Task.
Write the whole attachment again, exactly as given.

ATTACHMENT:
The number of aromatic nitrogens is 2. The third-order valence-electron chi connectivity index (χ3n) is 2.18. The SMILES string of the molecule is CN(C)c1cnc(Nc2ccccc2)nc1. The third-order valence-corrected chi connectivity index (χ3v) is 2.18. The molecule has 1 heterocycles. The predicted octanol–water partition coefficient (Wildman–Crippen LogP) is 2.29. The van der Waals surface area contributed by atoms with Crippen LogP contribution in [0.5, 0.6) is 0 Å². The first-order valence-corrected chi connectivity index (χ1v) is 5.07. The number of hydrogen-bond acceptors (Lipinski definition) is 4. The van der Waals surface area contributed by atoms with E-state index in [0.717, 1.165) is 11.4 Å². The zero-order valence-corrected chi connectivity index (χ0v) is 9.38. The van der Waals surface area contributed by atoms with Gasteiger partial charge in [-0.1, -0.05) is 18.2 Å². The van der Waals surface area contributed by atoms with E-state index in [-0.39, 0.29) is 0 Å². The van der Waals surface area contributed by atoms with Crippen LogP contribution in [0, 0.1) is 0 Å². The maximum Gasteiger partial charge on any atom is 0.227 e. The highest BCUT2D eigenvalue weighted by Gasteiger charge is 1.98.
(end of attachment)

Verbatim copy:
The number of aromatic nitrogens is 2. The third-order valence-electron chi connectivity index (χ3n) is 2.18. The SMILES string of the molecule is CN(C)c1cnc(Nc2ccccc2)nc1. The third-order valence-corrected chi connectivity index (χ3v) is 2.18. The molecule has 1 heterocycles. The predicted octanol–water partition coefficient (Wildman–Crippen LogP) is 2.29. The van der Waals surface area contributed by atoms with Crippen LogP contribution in [0.5, 0.6) is 0 Å². The first-order valence-corrected chi connectivity index (χ1v) is 5.07. The number of hydrogen-bond acceptors (Lipinski definition) is 4. The van der Waals surface area contributed by atoms with E-state index in [0.717, 1.165) is 11.4 Å². The zero-order valence-corrected chi connectivity index (χ0v) is 9.38. The van der Waals surface area contributed by atoms with Gasteiger partial charge in [-0.1, -0.05) is 18.2 Å². The van der Waals surface area contributed by atoms with E-state index in [-0.39, 0.29) is 0 Å². The van der Waals surface area contributed by atoms with Crippen LogP contribution in [0, 0.1) is 0 Å². The maximum Gasteiger partial charge on any atom is 0.227 e. The highest BCUT2D eigenvalue weighted by Gasteiger charge is 1.98.